Universal Plasma and DA challenges


Rollup projects are looking for ways to minimize DA cost, but, most of the time, this effort ends up weakening the security of these systems by turning them into Validiums or Optimiums. On the other hand, now that we have state validating bridges, discussions around Plasma are starting to pop up again.

In this post we want to discuss “Optimistic DA” constructions like the one initially introduced by Metis two years ago or the recently proposed OP Plasma spec which will be used by the Redstone OP stack chain.


  • Rollup: project with full onchain DA and the guarantee that users can always exit permissionlessly under less-than-majority trust assumptions (e.g. single honest challenger, cryptographic assumptions).
  • Plasma: project with offchain DA and the guarantee that users can always exit permissionlessly under less-than-majority trust assumptions.
  • Validium/Optimium: project with offchain DA relying on a majority trust assumption on DA attestations for exits.


The single operator (i.e. the sequencer) is supposed to share the full data publicly and periodically posts data commitments onchain, in the same way as in a regular Validium/Optimium. The only attack we need to worry about is data unavailability: invalid history, double spends, not latest owner attacks are solved by the validating bridge and the usual burn-unlock or lock-mint mechanisms.

Users have the ability to push transactions onchain without any action required by the permissioned sequencer, in the same way that deposited transactions work on OP Bedrock [1]. Moreover, users have also the ability to self propose state roots.

DA challenges

Every sequencer submission is subject to a challenge period. During this time, anyone can challenge a data commitment claiming its unavailability. If the sequencer posts the full data onchain, the challenge is deleted and the chain progresses as usual. If the challenge times out, the data commitment is reverted and the chain reorgs to the previous data commitment. A data commitment is considered finalized if the DA challenge period elapses without challenges or when the full data is published.

Since data unavailability is unattributable onchain, one has to come up with a mechanism that either punishes or rewards DA challengers by default without knowing whether the claim was right or not. Arguably, the most reasonable incentive structure that allows for this construction to have some benefits on DA cost side and prevents the money-pump vulnerability is to place the same cost on the challenger and sequencer when a challenge is created. This is done by requiring challengers to lock a bond that is approximately equal to the money spent by the sequencer to publish the full data that gets burned if the challenge is not successful.

Security considerations

Let’s say that the sequencer is malicious and plans to steal all the funds in the bridge by finalizing an unavailable data commitment that cannot be challenged by a fraud proof system over the state. Challengers can either force the sequencer to make the data available or revert the data commitment to the latest available one. Users can now exit by forcing withdrawal transactions independently via the base chain and self proposing state roots.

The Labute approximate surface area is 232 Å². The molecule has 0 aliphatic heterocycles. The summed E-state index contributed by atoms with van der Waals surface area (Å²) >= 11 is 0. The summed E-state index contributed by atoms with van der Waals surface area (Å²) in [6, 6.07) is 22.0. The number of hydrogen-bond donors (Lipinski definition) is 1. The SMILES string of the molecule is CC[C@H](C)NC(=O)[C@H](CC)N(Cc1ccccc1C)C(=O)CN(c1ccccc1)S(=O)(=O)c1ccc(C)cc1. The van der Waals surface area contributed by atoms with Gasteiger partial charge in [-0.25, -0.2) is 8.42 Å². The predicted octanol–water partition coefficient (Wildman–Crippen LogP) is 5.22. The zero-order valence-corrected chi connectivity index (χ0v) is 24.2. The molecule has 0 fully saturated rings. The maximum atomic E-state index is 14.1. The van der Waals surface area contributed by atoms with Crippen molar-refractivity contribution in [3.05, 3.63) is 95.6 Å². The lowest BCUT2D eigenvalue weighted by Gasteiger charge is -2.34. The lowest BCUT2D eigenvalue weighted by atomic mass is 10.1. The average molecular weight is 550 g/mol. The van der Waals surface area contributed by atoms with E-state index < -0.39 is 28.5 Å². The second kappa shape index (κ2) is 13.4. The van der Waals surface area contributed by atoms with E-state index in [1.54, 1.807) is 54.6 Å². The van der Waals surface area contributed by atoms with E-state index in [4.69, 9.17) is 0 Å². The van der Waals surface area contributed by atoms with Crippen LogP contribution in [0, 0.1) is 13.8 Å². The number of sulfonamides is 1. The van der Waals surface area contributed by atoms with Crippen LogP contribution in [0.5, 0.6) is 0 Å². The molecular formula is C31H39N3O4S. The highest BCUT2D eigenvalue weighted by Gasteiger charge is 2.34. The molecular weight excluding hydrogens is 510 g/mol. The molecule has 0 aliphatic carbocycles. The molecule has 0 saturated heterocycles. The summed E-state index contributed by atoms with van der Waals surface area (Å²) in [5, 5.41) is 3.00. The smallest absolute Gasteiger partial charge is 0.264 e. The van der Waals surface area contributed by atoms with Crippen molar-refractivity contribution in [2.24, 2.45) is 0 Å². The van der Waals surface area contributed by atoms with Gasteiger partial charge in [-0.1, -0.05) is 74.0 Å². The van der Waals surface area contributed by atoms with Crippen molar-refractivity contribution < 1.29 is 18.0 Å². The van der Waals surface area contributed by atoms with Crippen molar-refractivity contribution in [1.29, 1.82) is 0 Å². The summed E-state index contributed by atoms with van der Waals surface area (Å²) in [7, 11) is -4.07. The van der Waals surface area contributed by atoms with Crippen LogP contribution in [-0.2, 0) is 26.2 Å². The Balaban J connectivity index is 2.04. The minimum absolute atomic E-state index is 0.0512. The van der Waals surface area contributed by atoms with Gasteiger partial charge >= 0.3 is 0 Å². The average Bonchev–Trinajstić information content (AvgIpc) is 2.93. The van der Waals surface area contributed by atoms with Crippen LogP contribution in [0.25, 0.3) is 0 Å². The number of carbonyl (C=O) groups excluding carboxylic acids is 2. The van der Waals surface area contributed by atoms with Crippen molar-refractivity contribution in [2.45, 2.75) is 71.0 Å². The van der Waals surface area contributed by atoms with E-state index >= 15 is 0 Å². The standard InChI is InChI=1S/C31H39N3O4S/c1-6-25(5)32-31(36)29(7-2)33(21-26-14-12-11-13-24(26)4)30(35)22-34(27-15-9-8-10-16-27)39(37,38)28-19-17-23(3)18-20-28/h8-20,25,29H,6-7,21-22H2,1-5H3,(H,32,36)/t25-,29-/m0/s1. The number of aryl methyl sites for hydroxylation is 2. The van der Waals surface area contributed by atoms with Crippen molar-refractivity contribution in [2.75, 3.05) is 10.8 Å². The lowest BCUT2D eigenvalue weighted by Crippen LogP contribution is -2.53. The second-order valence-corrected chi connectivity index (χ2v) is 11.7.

Since the mechanism punishes challengers by default, the malicious sequencer can exploit the incentives by never sharing the data. It is sufficient for the sequencer to economically outlast the altruistic DA challengers to finalize an unavailable root and steal all the funds. Therefore, the system is considered secure if the altruistic challengers can economically outlast the centralized sequencer.

The system does not require all users to be online to force transactions like in Plasma Free, but just requires one honest and active DA challenger at any given time.

Comparison with Stage 2 Optimistic Rollups

While the single honest DA challenger assumption might seem similar to the single honest challenger assumption for state fraud proofs, the assumption is actually worse since it requires altruistic DA challengers to have more funds than the sequencer. This is not a problem in Optimistic Rollups since the challenger is guaranteed to profit from an honest challenge, given that state transition faults are attributable.

The problem with this DA challenge scheme emerges when the challengers have no more money to spend on challenges. For Stage 2 Rollups, as described in the Stages Framework, we allow projects to upgrade the contracts if there is at least a 30 days window for users to exit, meaning that we require users to be online at least once every 30 days. In the same way, we can consider the case in which DA challengers have the funds to challenge unavailable data commitments for at least 30 days, delaying the potential confirmation of an invalid state root and providing users with an exit window. Since the amount of funds required is quantifiable, it is possible to get an assurance that the system is secure if users become online at least once every 30 days, or an amount of days proportional to the funds dedicated to it. Properly allocating the funds requires offchain coordination.

[1] The presence of this mechanism is the main difference between the Metis construction and OP Plasma. For the full details, see L2BEAT’s risk analysis.